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Pop Art

Pop Art is a very distinctive type of art that literally “popped” across Britain the USA after the Second World War. Primarily characterised by an interest in imaginative interpretations of commercial products and popular culture, the Pop Art (and for that matter Op Art) movement ushered in a new wave of art which was much more approachable than art which had gone before it. Ranging from critical to quirky, the work produced by Pop artists during the 1950s and ‘60s is particularly notable for its take on life and events of the time.

As well as being unique in itself, the artists’ treatment of the subject matter has defined the genre through the decades. Well known for its bold imagery, bright colours, and repetitive, mass produced style, the movement is celebrated for its striking, highly recognisable spirit.

Pop Art started life as a revolt against the dominant approach to art that had gone before. It also served to challenge the opinions widely held at the time as to what art actually is. Younger artists felt that what they saw in art galleries and learnt at school did not have anything to do with their life experiences or the things that were around them every day. Gradually, influences from advertising, Hollywood movies, pop music, product packaging and comic books started to creep in, resulting in a notable split between British and American pop art.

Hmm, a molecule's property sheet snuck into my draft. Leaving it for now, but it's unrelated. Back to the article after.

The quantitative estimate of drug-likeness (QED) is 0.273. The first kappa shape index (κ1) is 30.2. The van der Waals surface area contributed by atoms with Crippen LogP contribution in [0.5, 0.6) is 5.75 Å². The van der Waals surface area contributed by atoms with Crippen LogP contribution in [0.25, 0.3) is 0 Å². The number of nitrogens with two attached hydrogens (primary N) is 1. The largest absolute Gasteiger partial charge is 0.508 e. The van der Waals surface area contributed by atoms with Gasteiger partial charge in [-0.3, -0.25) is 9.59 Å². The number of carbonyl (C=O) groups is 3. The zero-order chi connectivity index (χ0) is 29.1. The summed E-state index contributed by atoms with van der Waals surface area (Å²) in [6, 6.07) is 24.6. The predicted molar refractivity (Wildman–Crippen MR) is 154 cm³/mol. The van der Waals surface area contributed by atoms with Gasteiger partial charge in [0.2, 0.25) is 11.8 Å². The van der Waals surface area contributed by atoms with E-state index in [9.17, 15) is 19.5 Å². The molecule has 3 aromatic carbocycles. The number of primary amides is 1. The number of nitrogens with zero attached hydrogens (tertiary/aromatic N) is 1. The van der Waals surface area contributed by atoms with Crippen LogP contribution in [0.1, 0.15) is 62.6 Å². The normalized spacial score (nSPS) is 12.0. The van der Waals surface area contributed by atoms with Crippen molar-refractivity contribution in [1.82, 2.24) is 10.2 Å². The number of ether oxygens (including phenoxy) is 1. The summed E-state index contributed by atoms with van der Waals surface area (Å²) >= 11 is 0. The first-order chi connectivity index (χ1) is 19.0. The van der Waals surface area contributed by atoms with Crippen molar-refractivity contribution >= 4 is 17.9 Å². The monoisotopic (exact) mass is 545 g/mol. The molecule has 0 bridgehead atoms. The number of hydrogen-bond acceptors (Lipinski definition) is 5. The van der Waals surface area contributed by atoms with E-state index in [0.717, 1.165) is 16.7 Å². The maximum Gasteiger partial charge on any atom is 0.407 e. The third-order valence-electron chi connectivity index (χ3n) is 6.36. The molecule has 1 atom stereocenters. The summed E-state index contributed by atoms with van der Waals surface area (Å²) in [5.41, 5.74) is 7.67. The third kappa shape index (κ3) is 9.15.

Early British Pop Art was heavily influenced by American popular culture, but witnessed from a distance. American art was more inspired by what the American artists saw and experienced through living within that culture.

In America, the Pop Art style itself meant a return to representational art in that it depicted the visual world in a very recognisable way. This was achieved in the use of distinct forms and hard edges – the opposite of abstract expressionism. By using mundane, very impersonal imagery, pop artists also aimed to move away from emphasising personal feelings, symbolism and emotion that characterised abstract expressionism at the time.

Conversely, the British Pop Art movement approached the genre in a more academic way. Whilst incorporating parody and irony typical of British culture, it also focused more on what American popular imagery represented, and its ability to manipulate people’s lifestyles. Infamous artists include Andy Warhol, Mimmo Rotella, Peter Blake, Jim Dine and William Kent.

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